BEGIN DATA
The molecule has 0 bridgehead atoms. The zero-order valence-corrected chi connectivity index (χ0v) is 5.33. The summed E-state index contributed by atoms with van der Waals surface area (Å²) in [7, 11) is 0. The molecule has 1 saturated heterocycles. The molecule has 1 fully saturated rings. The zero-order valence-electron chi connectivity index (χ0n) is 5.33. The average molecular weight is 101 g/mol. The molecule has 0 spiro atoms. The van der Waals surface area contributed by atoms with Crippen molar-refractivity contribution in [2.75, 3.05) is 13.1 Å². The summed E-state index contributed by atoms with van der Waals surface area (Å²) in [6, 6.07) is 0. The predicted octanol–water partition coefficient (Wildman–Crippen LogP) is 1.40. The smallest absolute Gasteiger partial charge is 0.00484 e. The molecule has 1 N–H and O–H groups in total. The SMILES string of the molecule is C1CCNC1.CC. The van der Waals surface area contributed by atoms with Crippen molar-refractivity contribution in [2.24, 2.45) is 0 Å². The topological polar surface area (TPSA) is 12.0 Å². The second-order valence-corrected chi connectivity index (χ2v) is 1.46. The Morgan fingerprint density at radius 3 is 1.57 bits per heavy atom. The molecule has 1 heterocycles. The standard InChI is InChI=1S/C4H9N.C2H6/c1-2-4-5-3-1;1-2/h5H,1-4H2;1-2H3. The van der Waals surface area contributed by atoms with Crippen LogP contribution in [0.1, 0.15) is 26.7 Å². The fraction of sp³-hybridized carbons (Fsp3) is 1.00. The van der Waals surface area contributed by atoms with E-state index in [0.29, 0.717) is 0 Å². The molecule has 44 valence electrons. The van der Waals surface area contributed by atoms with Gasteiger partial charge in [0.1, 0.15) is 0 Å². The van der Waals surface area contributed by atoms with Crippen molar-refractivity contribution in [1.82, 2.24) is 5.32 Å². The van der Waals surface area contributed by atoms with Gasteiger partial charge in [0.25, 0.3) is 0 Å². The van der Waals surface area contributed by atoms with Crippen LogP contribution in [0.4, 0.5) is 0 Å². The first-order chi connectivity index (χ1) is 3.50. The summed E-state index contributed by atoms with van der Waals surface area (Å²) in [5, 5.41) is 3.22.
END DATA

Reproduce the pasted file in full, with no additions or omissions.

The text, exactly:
The molecule has 0 bridgehead atoms. The zero-order valence-corrected chi connectivity index (χ0v) is 5.33. The summed E-state index contributed by atoms with van der Waals surface area (Å²) in [7, 11) is 0. The molecule has 1 saturated heterocycles. The molecule has 1 fully saturated rings. The zero-order valence-electron chi connectivity index (χ0n) is 5.33. The average molecular weight is 101 g/mol. The molecule has 0 spiro atoms. The van der Waals surface area contributed by atoms with Crippen molar-refractivity contribution in [2.75, 3.05) is 13.1 Å². The summed E-state index contributed by atoms with van der Waals surface area (Å²) in [6, 6.07) is 0. The predicted octanol–water partition coefficient (Wildman–Crippen LogP) is 1.40. The smallest absolute Gasteiger partial charge is 0.00484 e. The molecule has 1 N–H and O–H groups in total. The SMILES string of the molecule is C1CCNC1.CC. The van der Waals surface area contributed by atoms with Crippen molar-refractivity contribution in [2.24, 2.45) is 0 Å². The topological polar surface area (TPSA) is 12.0 Å². The second-order valence-corrected chi connectivity index (χ2v) is 1.46. The Morgan fingerprint density at radius 3 is 1.57 bits per heavy atom. The molecule has 1 heterocycles. The standard InChI is InChI=1S/C4H9N.C2H6/c1-2-4-5-3-1;1-2/h5H,1-4H2;1-2H3. The van der Waals surface area contributed by atoms with Crippen LogP contribution in [0.1, 0.15) is 26.7 Å². The fraction of sp³-hybridized carbons (Fsp3) is 1.00. The van der Waals surface area contributed by atoms with E-state index in [0.29, 0.717) is 0 Å². The molecule has 44 valence electrons. The van der Waals surface area contributed by atoms with Gasteiger partial charge in [0.1, 0.15) is 0 Å². The van der Waals surface area contributed by atoms with Crippen molar-refractivity contribution in [1.82, 2.24) is 5.32 Å². The van der Waals surface area contributed by atoms with Gasteiger partial charge in [0.25, 0.3) is 0 Å². The van der Waals surface area contributed by atoms with Crippen LogP contribution in [0.4, 0.5) is 0 Å². The first-order chi connectivity index (χ1) is 3.50. The summed E-state index contributed by atoms with van der Waals surface area (Å²) in [5, 5.41) is 3.22.